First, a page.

By Jon Delano

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HARRISBURG, Pa. (KDKA) — It has been 80 days since state lawmakers approved a spending plan without passing a way to pay for it.

Now a resolution seems no closer today than ever.

“The governor will soon have no choice but to have to make serious cuts,” PA Rep. Joe Markosek of Monroeville told KDKA political editor Jon Delano on Monday.

The challenge — how to fill a $2 billion gap between what lawmakers voted to spend and what they expect to take in from existing taxes.

Markosek, Democratic chair of the House Appropriations Committee, blames House Republicans.

“What we all need to do — all four caucuses and the governor’s office — is sit down and negotiate a budget which is what we’ve done these 35 years except for this crew in the House Republicans who don’t want to talk to anybody else,” says Markosek. “They don’t even agree with the Senate Republicans.”

Senate Republicans, with the support of Democrats and the governor, approved a revenue package last July that raises some taxes, including a severance tax on natural gas drilling.

But House Republicans don’t like that.

They just approved their own revenue plan that critics say takes money from funds already earmarked for public transit, environmental protection, economic development, and public safety.

“They’re just robbing other funds. They’re robbing Peter to pay Paul,” says Markosek.

This week the Senate begins to consider the House Republican bill, PA Sen. Guy Reschenthaler, a Jefferson Hills Republican, says House Republicans took 48 days to pass a tax plan.

“We just can’t turn around after 48 days and come up with our own plan. We have to review what was handed to us. We have to make sure it’s fiscally responsible. We have to make sure it works,” says Reschenthaler.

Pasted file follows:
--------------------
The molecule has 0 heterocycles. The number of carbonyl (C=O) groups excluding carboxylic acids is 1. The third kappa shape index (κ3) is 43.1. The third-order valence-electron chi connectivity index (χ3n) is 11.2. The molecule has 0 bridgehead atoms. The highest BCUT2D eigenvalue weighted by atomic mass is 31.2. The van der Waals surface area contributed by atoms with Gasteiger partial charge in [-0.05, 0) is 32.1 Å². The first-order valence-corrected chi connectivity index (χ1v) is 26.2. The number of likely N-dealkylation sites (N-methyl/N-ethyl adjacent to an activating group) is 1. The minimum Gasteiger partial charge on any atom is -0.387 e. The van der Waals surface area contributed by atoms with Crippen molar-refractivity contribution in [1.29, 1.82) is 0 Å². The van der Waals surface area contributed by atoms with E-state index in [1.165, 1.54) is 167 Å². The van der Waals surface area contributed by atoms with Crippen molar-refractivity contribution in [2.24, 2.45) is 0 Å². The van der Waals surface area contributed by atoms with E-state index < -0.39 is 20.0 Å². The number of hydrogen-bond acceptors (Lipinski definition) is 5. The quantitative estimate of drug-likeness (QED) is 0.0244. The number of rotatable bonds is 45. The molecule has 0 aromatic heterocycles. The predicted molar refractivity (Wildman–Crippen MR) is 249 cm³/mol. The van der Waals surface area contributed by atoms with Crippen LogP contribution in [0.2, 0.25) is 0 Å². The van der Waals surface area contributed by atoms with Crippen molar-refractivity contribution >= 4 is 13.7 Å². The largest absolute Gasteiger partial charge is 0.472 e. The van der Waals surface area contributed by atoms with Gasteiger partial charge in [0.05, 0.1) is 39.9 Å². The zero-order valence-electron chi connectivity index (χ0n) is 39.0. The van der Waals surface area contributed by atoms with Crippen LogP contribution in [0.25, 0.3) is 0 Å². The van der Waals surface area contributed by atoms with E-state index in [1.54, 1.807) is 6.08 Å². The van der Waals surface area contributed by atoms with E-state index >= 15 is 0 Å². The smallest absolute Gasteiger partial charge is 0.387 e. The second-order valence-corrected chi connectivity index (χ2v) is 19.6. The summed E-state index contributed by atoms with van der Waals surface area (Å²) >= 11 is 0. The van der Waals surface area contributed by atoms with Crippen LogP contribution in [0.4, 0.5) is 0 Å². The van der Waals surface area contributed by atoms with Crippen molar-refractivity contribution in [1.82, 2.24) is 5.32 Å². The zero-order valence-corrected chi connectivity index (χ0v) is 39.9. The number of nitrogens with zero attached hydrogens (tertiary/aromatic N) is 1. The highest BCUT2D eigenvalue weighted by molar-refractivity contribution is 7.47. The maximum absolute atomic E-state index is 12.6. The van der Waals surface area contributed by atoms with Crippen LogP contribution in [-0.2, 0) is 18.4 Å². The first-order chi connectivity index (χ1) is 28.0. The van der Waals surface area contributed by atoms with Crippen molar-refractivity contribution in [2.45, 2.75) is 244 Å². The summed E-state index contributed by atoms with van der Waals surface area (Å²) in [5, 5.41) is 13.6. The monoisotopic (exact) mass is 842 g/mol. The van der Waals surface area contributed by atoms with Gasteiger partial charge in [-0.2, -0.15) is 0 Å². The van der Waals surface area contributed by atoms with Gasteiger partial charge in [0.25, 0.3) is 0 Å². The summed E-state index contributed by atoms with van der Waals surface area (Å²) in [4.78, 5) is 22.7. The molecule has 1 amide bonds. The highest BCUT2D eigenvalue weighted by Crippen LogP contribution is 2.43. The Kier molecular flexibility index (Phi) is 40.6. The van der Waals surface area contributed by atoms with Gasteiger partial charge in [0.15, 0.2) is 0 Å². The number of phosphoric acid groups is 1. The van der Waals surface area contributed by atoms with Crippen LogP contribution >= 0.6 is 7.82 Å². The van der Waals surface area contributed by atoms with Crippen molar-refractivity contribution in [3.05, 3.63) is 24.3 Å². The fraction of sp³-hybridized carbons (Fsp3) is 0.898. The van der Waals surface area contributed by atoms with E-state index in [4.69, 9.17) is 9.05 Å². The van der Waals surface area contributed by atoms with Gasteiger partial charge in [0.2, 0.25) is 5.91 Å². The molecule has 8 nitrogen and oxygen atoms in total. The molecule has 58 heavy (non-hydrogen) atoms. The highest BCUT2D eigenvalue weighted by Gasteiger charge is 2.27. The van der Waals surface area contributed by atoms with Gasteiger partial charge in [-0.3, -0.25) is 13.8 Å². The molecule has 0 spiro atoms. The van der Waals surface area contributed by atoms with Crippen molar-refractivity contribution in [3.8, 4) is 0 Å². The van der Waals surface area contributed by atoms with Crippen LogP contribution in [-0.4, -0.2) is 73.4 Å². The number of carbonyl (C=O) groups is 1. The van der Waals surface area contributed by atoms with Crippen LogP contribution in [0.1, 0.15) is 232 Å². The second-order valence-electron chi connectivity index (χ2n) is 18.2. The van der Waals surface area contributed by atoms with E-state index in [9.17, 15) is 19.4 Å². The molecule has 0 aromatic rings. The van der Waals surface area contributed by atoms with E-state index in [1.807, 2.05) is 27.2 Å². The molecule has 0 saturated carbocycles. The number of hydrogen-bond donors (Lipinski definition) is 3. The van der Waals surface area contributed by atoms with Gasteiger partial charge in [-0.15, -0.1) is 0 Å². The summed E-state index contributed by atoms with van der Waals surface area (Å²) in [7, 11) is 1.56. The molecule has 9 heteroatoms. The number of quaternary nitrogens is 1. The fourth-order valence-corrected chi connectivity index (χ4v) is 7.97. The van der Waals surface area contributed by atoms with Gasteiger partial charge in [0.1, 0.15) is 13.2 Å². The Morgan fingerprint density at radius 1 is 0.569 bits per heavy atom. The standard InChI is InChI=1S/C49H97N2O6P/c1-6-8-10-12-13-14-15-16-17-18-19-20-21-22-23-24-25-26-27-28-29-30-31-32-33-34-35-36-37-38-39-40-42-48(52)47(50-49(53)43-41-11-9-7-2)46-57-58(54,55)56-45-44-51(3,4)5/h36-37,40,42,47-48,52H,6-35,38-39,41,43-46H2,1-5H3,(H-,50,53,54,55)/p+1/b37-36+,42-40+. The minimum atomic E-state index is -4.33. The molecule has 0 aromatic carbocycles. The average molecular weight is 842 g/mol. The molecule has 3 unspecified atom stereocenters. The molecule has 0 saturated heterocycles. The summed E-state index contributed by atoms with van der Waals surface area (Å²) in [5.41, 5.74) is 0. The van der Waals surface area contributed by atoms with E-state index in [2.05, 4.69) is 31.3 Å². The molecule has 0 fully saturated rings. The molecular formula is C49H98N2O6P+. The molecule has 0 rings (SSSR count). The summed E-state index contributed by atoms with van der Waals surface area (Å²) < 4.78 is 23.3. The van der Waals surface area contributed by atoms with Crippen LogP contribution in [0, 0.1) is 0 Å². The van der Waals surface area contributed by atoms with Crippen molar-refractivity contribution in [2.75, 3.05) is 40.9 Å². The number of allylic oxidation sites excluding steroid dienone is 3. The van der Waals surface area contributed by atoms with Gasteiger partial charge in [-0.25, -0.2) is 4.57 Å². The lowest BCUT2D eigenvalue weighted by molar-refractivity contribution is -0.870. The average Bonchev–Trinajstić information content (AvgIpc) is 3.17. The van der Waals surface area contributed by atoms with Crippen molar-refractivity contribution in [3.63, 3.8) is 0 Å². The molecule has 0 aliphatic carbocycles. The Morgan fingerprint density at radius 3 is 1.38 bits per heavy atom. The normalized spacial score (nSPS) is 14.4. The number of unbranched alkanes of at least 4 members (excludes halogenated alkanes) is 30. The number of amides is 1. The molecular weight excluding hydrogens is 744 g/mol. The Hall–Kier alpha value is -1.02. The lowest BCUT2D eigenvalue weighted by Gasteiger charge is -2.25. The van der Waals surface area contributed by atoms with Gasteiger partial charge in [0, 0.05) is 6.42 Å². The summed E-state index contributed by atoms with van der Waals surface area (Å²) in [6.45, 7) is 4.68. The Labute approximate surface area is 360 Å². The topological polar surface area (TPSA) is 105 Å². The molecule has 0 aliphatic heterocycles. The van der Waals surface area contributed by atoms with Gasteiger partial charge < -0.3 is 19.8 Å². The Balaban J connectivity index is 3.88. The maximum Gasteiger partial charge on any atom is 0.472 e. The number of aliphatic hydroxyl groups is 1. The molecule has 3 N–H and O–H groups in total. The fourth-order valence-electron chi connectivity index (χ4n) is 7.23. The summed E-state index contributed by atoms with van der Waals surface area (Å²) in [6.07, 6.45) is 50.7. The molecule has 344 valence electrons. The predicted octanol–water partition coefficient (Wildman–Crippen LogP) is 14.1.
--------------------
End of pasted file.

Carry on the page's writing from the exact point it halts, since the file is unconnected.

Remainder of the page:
And he says he still hopes for a bi-partisan plan to end the deadlock.

“I’m optimistic that we’ll come up with a plan,” he said, “and I’m hopeful that we’ll work together to make sure we get something accomplished.”


Late Monday afternoon, Senate Republicans said they would not agree to the House Republican revenue plan, preferring to find a better compromise.

“I think we need to focus right now on working together, reaching across the aisle and just get this budget done,” adds Reschenthaler.

But the delay in doing that has some worried that Pennsylvanians are about to feel the hit.

“We’re going to see very, very painful cuts coming down the road here, and they will affect all of us,” says Markosek.

Markosek says when actual spending exceeds revenues, the governor will have no choice but to deny payments to some.

“It’s going to include education, health care, right down the line, transit — these things are very bad for a lot of Pennsylvanians,” he said.

The governor has already delayed Medicaid reimbursement payments to certain medical professionals, but his office would not signal where future delays could occur.

PA Rep. Mark Mustio, a Moon Republican, says lawmakers should not be rushed into a bad revenue package by threatened cuts, and he’s not concerned with threatened cuts.

“No. I’m not concerned. It’s a cash flow situation,” he said.”

Mustio says revenue is still coming in to pay the bills.

“We’re still paying our personal income tax in our pay checks when we get paid every week. We’re still paying sales tax when we buy items at the store,” notes Mustio. “Just because there’s not a plan signed into law doesn’t mean people stop paying their taxes. Revenue is coming in. In fact, revenue is higher this July and August than they were last July and August.”

But Markosek says Penn State and Pitt are still not funded, and he says the only way to get a revenue deal that both Democrats and Republicans agree on is for the public to intervene.

“Until now, I don’t think there’s been a big outcry from the local citizenry,” he said.